What does it mean to read like a writer?

Begin to read like a writer and you’ll become a better writer. Really? Why? How?

Allow the professor to explain. But ya’ gotta stay awake…

You’re a writer, right? If you say, “NO,” then I’m inviting you here and now to pretend you’re a writer.

You’re a reader, right? If you say, “NO,” then I’m inviting you here and now to pretend you’re a reader.

Now, invite your writer self to meet your reader self. “Howdy, writer, and hey ho, howdy reader.”

Now, you can be a writer who reads and a reader who writes.

Maybe, you’re still wondering what I—Professor Tonio—am talkin’ about? Follow me—play it forward.

 Do you have a sport or hobby you really like—a whole lot?

You’re a gymnast, skateboarder, a basketball or baseball or soccer player, a LEGO guy or gal—like my grandsons Lucas and Anthony—or, you love to draw, dance, pole vault (WHAT??)—any activity that makes you happy even though it takes a lot or at least some effort—practice—commitment— to “stay in the game.”

Effort, yes, and this: You watch guys and gals who are in top form, who are experts, and winners. You observe their skill and learn from them. Maybe you even practice their moves and you get better at the sport or the hobby or at making jewelry or dancing or drawing or photography. Get it? Got it?

Now, follow me, dear readers who like to write and writers who like to read. You can read and observe the way writers of mystery, fantasy, science fiction, humor, historical fiction, informational books do the following:

And what do you—the reader who writes and the writer who reads—what do you do when you observe a writer’s technique—that is, what the writer does to tell a story or introduce factual information in an interesting, awesome way?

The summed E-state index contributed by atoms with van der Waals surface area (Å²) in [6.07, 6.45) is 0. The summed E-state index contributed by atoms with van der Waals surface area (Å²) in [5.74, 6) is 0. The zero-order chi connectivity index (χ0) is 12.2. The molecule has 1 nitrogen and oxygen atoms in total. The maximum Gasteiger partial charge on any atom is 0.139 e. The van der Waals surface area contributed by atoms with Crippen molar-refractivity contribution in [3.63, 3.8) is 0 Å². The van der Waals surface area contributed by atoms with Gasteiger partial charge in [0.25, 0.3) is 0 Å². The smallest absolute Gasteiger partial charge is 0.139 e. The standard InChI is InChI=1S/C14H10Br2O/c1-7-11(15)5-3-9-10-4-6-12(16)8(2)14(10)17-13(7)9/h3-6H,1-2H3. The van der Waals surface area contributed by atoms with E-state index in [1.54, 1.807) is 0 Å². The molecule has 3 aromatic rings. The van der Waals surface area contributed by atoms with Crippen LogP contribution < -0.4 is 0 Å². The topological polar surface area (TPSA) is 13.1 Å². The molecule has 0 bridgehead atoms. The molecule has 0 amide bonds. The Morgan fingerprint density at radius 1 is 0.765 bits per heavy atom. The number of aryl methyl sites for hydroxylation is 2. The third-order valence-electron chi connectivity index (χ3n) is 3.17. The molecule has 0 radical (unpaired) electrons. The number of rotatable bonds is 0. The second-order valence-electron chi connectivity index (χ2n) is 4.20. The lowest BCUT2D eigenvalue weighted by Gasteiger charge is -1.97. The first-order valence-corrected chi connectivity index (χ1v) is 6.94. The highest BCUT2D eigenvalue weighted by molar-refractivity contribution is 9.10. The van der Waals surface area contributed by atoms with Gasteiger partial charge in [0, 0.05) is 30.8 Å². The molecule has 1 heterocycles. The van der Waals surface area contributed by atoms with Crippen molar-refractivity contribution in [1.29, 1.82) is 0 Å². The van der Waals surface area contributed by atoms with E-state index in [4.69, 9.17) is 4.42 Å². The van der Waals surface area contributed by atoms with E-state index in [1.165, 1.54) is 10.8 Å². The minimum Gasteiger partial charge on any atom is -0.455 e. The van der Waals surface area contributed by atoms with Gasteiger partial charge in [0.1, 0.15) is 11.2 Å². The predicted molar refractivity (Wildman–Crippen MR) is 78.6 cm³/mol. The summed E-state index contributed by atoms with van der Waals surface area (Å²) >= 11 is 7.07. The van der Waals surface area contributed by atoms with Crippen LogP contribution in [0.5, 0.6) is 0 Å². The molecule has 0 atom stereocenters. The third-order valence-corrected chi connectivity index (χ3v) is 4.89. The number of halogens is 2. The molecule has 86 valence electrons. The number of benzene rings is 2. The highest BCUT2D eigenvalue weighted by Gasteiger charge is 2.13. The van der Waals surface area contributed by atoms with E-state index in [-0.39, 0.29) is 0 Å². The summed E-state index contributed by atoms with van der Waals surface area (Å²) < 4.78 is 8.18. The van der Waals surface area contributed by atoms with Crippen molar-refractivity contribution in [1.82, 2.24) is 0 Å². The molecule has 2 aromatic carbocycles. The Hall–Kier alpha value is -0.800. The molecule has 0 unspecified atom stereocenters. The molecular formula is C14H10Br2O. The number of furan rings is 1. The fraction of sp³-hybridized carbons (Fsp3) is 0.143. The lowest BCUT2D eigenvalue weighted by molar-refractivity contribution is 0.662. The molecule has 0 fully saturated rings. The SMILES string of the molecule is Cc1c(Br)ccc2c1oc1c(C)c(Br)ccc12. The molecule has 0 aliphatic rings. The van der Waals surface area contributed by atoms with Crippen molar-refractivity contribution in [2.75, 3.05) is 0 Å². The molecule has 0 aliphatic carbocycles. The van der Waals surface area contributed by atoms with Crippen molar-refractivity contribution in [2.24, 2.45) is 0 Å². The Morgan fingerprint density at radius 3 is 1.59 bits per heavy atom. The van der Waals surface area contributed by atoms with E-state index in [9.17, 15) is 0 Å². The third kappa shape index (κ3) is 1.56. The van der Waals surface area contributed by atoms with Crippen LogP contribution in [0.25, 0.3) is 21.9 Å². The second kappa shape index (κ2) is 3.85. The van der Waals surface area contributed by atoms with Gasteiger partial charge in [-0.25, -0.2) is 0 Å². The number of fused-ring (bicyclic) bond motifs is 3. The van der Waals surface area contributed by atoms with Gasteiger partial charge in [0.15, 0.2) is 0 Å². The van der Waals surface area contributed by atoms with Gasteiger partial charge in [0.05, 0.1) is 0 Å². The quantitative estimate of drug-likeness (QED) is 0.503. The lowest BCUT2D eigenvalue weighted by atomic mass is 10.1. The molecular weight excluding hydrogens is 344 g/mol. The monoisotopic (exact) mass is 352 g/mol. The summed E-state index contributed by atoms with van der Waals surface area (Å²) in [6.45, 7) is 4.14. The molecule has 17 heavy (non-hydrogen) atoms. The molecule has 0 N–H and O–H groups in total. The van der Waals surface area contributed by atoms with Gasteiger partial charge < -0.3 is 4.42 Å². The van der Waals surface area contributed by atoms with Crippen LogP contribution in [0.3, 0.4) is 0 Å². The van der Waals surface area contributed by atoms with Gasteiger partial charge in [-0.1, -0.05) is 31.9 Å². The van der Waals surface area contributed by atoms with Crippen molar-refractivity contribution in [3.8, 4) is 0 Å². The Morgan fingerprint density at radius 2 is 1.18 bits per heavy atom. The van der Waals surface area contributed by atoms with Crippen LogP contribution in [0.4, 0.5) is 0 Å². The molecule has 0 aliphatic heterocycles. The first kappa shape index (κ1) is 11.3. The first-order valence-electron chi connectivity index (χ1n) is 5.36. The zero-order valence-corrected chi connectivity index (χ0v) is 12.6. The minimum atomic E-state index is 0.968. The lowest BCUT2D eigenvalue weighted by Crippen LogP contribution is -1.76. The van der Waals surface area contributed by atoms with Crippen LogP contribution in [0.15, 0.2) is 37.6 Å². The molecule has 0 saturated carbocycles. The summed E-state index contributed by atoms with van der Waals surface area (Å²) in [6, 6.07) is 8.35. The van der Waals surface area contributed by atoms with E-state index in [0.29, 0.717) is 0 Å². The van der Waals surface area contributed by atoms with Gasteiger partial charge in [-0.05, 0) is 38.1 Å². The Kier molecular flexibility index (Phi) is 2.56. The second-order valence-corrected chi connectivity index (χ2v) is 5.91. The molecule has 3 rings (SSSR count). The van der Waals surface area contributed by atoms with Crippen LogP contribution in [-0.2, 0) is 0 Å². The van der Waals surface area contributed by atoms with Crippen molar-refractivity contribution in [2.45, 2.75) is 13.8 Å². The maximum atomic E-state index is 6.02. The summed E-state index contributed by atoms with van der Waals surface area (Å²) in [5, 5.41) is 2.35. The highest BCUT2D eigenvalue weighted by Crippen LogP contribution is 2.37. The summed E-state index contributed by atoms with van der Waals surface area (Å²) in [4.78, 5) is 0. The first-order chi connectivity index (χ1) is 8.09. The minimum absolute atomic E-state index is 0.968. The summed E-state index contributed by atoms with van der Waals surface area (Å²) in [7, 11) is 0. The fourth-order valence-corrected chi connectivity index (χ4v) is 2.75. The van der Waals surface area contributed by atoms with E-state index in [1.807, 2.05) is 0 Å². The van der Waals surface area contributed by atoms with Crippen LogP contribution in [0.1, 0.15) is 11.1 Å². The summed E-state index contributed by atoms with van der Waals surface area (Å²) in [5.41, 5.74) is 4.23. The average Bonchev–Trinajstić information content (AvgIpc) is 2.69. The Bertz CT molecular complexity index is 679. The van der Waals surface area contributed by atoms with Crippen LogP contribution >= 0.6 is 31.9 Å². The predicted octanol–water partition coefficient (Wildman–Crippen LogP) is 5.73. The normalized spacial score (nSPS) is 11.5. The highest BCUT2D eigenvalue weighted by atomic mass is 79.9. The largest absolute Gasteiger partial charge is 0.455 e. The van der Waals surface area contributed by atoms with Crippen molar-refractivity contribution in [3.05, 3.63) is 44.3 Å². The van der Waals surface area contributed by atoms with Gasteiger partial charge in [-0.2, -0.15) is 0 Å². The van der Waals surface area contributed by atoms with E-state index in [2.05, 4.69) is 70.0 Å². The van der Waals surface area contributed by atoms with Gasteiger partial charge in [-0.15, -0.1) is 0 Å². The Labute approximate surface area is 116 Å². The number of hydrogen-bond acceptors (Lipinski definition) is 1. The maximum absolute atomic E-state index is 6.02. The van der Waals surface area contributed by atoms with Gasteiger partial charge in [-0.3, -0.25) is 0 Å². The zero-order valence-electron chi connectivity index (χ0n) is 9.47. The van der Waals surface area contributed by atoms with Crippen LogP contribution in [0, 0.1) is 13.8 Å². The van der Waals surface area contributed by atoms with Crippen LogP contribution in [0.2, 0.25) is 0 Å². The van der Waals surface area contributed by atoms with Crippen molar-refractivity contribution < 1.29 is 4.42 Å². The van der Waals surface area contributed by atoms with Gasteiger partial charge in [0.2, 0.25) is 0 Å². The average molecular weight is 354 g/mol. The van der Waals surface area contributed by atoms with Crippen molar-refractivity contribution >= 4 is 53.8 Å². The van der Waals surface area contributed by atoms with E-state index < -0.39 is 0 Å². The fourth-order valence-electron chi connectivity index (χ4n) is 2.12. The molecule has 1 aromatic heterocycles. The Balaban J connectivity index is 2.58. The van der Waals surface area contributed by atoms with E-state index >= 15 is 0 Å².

You observe the technique and learn from it. Maybe you even practice the technique and you get better at writing.

[pssssst:: Are you still awake?]       [Good.]        ‘Cause I have two examples to show you from a book many of you have read and enjoyed: Percy Jackson and the Greek Gods by Rick Riordan

Example #1: p. 103, in the chapter titled “Persephone Marries Her Stalker (Or, Demeter, the Sequel)”: “I will make you moral, little one, Demeter thought. It’s the least I can do for your kind mother. I will make you so strong no one will ever abduct you the way my poor daughter was abducted.”

Now, what’s this, and what did it teach me as a writer who reads: It’s those slanted words—called “italics”—to show a character ’s thinking. Such a simple technique, right? Yes, indeed. It’s a cool technique I use in my most recent story called Loukas and the Game of Chance ‘cause the italics get my readers inside my character’s head where they observe his thinking. [psssttt…It’s not a technique I use a lot. Only when the character’s thinking is intense or radical. Get it, a reader who writes and writer who reads?]

Example #2: pp. 226 – 227, in the chapter titled “Athena Adopts a Handkerchief”: “So about a million pages ago, I mentioned Zeus’s first wife, the Titan Metis. Remember her? Neither did I. I had to go back and look….”

And this: “As you can imagine, this gave Zeus a splitting headache.”